I fired up my CRTT at the end of the day to confirm it would run, but it didn't seem to have a lot of compression.  However, Gary McCaw decided that he didn't want to race Sunday and offered me his 350 Ducati.  Gary and I go way back to sparing at Shannonville in the early '80s and Gary raced in the '84 Senior Historic TT.  I was curious to ride the bike I had diced with the day before.  It shifted in the opposite direction from my bike, but I figured I could deal with.
Gary McCaw's 350 Ducati 
There is no practice on race days at Barber, but I was able to do a 'scrub' lap on the warm-up lap of the 1st race.  Then, the warm-up lap of the 350GP race was the conclusion of my practice on the bike.  I only shifted the bike the wrong way once and that was at the finish of the warp-up lap of the race.  I thought the selector had failed, as I couldn't get it into 1st gear.  Then I realized that I had shifted up into 5th gear as I approached the grid.
The front row of Sunday's 350GP race.  I'm on Gary McCaw's 350 Ducati #7,  Paul Germain #61 DT1 Yam,  Jack Parker #18J DT1 Yam, and Francis Ganance #97 250 Ducati.  Ricky Pearson photo
 I did miss a couple of shifts on the first few laps as I was getting comfortable on the bike.  And, I did get comfortable.  The motor had a broad powerband, it steered very nicely and the Heidenau tires were good.  I started picking people off, including Jack Parker in 2nd, but I didn't think there was much chance of catching Paul Germain.  Then, two laps from the end, it started to rain.  I don't think I had ever raced at Barber in the wet and I certainly didn't want to slap down Gary's bike.  But, I knew that Paul doesn't like racing in the rain and, in fact, he told me the day before that if it rained he wouldn't race.  I closed right up on the last lap and three corners from the end, Paul had a front end slide, backed right out of it and I slipped by for the win.  And Tim Mings and Jack Parker weren't far behind and got by Germain in the last corner, Mings finishing about 1 1/3sec. behind me and 0.012 seconds ahead of Parker.
This was the run to the checkered flag out of the last corner in Sunday's 350GP race.  I'm #7 on Gary McCaw's 350 Ducati, #34 is Tim Mings on his CB77 based racer and behind him is Jack Parker #18J on his DT1 based bike.  Paul Germain had led the whole way until three corners before this when he had a big front end slide and backed right out of it.  Photo by Kathleen Mings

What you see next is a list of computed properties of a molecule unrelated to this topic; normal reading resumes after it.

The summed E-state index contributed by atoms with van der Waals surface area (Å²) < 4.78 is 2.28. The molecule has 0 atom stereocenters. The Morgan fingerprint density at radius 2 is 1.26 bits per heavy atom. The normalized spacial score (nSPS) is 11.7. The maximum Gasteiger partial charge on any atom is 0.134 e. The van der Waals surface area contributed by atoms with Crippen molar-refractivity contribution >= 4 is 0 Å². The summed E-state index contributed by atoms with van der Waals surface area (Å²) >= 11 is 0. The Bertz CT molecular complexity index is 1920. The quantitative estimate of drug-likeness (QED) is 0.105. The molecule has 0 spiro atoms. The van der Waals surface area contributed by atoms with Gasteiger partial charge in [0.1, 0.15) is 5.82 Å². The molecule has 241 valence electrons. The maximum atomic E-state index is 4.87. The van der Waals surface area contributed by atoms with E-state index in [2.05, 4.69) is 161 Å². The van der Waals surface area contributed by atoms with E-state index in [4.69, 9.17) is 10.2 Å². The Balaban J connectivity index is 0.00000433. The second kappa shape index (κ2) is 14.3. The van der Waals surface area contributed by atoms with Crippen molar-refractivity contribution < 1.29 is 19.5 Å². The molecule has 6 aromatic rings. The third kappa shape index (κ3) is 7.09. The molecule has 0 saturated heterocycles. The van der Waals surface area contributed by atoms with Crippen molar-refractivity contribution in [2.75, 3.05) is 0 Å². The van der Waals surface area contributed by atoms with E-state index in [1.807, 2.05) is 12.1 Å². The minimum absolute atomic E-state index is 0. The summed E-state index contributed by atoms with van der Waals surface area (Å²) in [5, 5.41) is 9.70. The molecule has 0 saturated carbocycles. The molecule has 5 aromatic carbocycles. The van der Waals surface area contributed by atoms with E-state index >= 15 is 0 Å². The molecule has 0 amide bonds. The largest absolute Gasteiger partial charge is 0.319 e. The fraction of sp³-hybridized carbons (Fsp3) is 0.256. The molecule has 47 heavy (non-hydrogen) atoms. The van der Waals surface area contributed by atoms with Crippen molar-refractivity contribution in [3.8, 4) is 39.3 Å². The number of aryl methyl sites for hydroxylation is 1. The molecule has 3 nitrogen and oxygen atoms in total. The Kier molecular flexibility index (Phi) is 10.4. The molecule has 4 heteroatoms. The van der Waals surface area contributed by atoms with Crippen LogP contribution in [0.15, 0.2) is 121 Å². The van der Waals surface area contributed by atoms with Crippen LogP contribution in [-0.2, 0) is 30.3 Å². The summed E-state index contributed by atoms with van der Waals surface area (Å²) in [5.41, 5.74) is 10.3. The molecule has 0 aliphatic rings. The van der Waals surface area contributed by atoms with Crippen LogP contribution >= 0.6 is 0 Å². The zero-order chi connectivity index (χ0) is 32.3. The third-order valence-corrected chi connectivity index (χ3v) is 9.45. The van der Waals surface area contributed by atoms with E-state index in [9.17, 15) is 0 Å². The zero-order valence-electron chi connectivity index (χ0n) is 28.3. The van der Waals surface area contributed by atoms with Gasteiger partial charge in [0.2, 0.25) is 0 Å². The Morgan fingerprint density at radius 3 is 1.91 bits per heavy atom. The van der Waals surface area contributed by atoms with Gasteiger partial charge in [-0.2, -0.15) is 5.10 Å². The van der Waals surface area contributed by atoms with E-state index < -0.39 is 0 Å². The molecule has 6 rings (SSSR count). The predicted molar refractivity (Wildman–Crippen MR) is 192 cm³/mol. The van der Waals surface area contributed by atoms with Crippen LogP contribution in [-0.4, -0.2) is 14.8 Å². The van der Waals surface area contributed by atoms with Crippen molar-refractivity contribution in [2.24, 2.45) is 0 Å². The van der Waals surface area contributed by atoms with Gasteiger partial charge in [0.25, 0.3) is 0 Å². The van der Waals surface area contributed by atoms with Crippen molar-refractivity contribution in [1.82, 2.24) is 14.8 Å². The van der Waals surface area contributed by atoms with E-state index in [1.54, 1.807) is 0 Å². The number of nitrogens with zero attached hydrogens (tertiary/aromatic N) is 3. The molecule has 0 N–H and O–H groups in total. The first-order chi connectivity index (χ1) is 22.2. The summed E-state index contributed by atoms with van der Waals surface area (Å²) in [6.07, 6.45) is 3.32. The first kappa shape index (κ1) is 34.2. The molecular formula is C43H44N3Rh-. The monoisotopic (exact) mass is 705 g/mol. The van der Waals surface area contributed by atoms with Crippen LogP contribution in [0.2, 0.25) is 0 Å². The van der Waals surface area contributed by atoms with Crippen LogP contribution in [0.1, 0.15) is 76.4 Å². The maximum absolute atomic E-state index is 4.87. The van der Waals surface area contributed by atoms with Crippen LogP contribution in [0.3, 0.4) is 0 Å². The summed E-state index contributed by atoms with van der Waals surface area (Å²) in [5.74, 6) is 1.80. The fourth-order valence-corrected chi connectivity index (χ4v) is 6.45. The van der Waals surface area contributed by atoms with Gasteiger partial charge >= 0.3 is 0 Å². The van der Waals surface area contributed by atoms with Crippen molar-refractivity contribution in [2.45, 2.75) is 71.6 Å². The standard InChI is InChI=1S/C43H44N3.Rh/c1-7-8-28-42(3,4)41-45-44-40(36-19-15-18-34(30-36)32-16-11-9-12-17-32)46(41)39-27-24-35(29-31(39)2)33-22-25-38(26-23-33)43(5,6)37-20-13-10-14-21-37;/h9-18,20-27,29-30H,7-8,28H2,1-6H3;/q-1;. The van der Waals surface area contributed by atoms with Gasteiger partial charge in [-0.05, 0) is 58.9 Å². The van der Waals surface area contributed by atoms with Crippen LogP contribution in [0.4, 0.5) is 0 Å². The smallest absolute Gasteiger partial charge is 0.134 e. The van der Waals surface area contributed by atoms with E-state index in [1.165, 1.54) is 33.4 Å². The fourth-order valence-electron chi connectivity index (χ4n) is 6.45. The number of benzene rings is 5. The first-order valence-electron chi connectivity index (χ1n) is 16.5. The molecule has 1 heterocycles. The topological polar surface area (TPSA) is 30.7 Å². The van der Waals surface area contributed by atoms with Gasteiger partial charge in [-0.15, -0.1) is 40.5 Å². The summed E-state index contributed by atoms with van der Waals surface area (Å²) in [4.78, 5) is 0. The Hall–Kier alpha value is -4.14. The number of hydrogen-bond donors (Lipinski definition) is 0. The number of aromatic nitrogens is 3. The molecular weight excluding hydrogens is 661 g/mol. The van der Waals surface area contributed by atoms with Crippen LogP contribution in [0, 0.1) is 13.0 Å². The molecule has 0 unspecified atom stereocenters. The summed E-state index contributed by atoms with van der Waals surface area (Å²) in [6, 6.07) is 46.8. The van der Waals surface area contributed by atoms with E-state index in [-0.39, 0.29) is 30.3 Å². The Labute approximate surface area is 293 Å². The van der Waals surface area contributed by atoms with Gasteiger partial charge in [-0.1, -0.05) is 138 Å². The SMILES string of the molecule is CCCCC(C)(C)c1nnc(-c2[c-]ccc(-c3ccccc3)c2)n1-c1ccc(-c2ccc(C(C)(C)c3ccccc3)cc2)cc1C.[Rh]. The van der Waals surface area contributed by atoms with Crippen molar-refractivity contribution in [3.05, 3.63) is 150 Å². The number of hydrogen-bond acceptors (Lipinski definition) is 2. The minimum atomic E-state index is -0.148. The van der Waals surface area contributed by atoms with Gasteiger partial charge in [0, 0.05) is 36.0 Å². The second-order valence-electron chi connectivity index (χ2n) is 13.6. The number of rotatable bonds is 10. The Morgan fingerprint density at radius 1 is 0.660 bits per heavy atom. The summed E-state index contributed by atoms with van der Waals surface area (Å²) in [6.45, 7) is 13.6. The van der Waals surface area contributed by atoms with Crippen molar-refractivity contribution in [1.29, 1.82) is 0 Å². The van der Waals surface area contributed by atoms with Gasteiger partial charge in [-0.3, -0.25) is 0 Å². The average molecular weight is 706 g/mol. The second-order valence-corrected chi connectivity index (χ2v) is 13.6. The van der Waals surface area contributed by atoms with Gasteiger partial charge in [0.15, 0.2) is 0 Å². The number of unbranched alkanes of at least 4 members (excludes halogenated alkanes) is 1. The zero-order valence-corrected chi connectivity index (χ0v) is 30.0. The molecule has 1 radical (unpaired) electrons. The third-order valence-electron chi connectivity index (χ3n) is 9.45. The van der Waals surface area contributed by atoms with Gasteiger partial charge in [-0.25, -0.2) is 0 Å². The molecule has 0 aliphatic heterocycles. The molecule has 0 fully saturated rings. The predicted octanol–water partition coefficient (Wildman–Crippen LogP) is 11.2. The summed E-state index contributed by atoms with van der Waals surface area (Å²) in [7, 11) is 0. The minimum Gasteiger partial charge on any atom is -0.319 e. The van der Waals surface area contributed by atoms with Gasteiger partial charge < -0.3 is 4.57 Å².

Three of the Sportsman 500 riders had come by us from the 2nd wave: Ari Henning on a Honda, Niek Leeuwis from Holland on the Hyser Cycles BSA Goldstar and Brad Phillips on a BMW.
Tim Ming's pit
Tim's CB77 based racer on the left, Tohatsu in the middle, and 150 Honda Benly on the right

Tim was especially proud of his airconditioner.  He's a sick puppy.
Tim's toy hauler
It seriously rained on the cool-off lap and during bike pick-up, and the track was throughly wet when we formed up on the grid for the immediately following 200GP race, but the rain had stopped.  On the first lap in turn #5, Lorraine Crussell and Jeff Henise went down in front of us and someone behind us.  I was soon in the lead, but taking it quite steady while I tried to figure out where it was slippery.  On the second to last lap, I saw a waving yellow and debris flag while exiting the chicane on the back straight. and saw a bike down on the left just before the entrance to turn #12, a very odd place for someone to fall.  I backed right out of it, thinking that there might be oil or gas on the track.  Apparently, Chris Spargo, on his CS1(180 twin) powered TA-125 Yamaha, was right behind me and focused on me and didn't see the flag and went flying by.  I got back by him briefly, but he came back on the last lap and won the race, his last lap being almost 2 2/3 seconds faster than my best.  He told me that he got his bike handling much better than the day before.
There was some drama before the start of the 250GP as the CT1 didn't want to start after trying a couple of sparkplugs.  I took my transponder and went back to my pit and started my Sprint, when Rick showed up with the CT1 at the last minute.  But, it wasn't as sharp as it had been earlier and I finished a distant 3rd behind Germain and Parker with Frances Ganance less than 6 seconds behind me.  My fastest lap was almost 2 seconds slower that the day before.  The four of us still got by half the F-250s from the first wave.
So, having gone to Barber with low expectation, I ended up having quite a successful time with two 1sts, a 2nd and two thirds and one DNF (13th).
Plenty of people to catch up with at Barber, among them my old friend Rich Schlachter.  We both had our 1st race at Bridgehampton in '72.  He went on to become twice U.S. F-1 road race champion and was 10th in the 250cc World Championship in 1980 with two 4th places and a fastest lap.  Ellen Lorish photo

1 comment:

  1. Hi Dave. There are a few more pictures of you and Gary here.